This datatset has 20 land cover classes which includes vegetation type, development density, agricultural use, barren land, areas with water, snow and ice. The data was classified on the basis of modified Anderson Level II, and after clipping the LULC data with the AOI boundary, the data was resampled in 30m spatial resolution similar to the DEM data so that the overlay analysis can be done.

lulc_clip = clip(lulc.layers[0], aoi_geom)

The study area has sixteen LULC classes. The raster was reclassified and scores were assigned to the LULC classes, with Snow & Ice class being highly vulnerable was scored as 5. Evergreen and mixed forests were less vulnerable to snow avalanche, so a low score was provided, while barren land, grassland and shrublands being moderately vulnerable, a score of 3 was assigned to them.

lulc_c = colormap(remap(lulc_clip,
                        input_ranges=[1, 1, #Open Water
                                      2, 2, #Perennial Snow/Ice
                                      3, 3,  #Developed Open Space
                                      4, 4, #Developed Low Intensity
                                      5, 5, # Developed Medium Intensity
                                      6, 6, #Developed High Intensity
                                      7, 7, #Barrenland
                                      8, 8, #Deciduous Forest
                                      9, 9, #Evergreen Forest
                                      10, 10, #Mixed Forest
                                      11, 11, #Shrub/Scrub
                                      12, 12, #Grassland/ Herbaceous
                                      13, 13, #Pasture/ Hay
                                      14, 14, #Cultivated Crops
                                      15, 15, #Woody Wetlands
                                      16, 16], #Emergent Herbaceous Wetlands
                        output_values=[1, 5, 1, 1, 1, 1, 3, 2, 1, 2, 3, 3, 3, 2, 2, 2],
                  colormap=[[1, 0,100, 0], [2, 154, 205, 50],
                            [3, 255, 255, 0], [4, 255, 127, 80],
                            [5, 255, 0, 0]])
m ='Lake Tahoe, California')
m.legend = True

Snow avalanche vulnerability map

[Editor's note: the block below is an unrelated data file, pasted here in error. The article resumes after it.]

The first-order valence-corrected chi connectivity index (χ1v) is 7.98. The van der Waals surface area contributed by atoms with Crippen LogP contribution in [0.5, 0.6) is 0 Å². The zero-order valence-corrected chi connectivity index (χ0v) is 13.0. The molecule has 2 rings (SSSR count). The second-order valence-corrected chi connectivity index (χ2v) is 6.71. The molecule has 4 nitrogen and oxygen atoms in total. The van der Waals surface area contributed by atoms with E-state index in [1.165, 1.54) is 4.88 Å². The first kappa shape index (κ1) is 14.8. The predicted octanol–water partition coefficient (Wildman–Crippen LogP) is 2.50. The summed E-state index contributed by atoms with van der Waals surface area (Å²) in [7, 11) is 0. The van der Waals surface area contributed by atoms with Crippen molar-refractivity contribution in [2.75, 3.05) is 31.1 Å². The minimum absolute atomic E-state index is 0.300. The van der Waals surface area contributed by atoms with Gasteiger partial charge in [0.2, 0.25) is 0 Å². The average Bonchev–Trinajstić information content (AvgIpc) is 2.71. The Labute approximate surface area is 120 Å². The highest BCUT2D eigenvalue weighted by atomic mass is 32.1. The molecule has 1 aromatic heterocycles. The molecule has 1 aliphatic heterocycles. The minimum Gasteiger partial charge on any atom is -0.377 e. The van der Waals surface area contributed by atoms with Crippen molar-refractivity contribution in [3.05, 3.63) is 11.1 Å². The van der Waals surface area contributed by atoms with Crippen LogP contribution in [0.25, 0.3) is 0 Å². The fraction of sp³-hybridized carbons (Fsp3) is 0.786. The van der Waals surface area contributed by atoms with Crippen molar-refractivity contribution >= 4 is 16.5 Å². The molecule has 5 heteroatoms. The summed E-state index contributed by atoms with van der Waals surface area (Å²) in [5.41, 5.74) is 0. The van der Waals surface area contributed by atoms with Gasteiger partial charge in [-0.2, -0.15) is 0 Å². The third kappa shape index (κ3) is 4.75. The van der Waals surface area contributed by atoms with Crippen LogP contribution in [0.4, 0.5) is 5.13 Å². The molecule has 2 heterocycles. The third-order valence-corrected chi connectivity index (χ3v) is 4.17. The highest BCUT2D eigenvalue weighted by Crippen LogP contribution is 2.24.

The final risk map is created by again weighting and combining (WLC) all the above six parameters based on relative importance, with the total weight summing up to 1 after being added so that the output can be consistent.

risk_map = (0.4*elevation+0.1*slope+0.3*aspect+0.15*curvature_s+0.05*lulc_c)
avalanche_risk_map = colormap(risk_map,
                         colormap=[[1, 0,100, 0], [2, 154, 205, 50],
                                   [3, 255, 255, 0,], [4, 255, 127, 80], 
                                   [5, 255, 0, 0]],
m ='Lake Tahoe, California')
m.legend = True

The final output potential avalanche hazard map has values from 1 to 5 with vulnerability increasing from 1 to 5. To make the numerical categories more meaningful the classes are labelled with suitable text description (done in ArcGIS Pro using Raster Symbology).

m ='Lake Tahoe, California')
m.legend = True

Red pixels in the map here has the steepest convex slopes and shows area which are extremely vulnerable to avalanches. The Tahoe lake is moderately vulnerable. As discussed above, the areas above 2000m elevation are more vulnerable, dark green and green colour is showing areas less vulnerable to snow avalanche.


Lake Tahoe experiences snow avalanches almost every year which causes deaths. In this sample, raster functions were used to create snow avalanche hazard map. Rasters were created from DEM, slope, aspect and curvature along with LULC map. WLC model is widely acceptable for natural disasters mapping, and is also able to handle and integrate large volume of data hence the model was incorporated with GIS to create the hazard map. The same workflow can be used to create avalanche hazard map for different regions.

Data and literature resources

Data and literatureSourceLink
ASTER DEMEarthdata
Land Cover dataUSA NLCD Land Cover data
Research PaperSnow Avalanche Susceptibility Mapping using Remote Sensing and GIS in Nubra-Shyok Basin, Himalaya, India
Research PaperPotential Hazard Map for Snow Disaster Prevention Using GIS-Based Weighted Linear Combination Analysis and Remote Sensing Techniques: A Case Study in Northern Xinjiang, China
Research PaperLandslide vulnerability mapping (LVM) using weighted linear combination (WLC) model through remote sensing and GIS techniques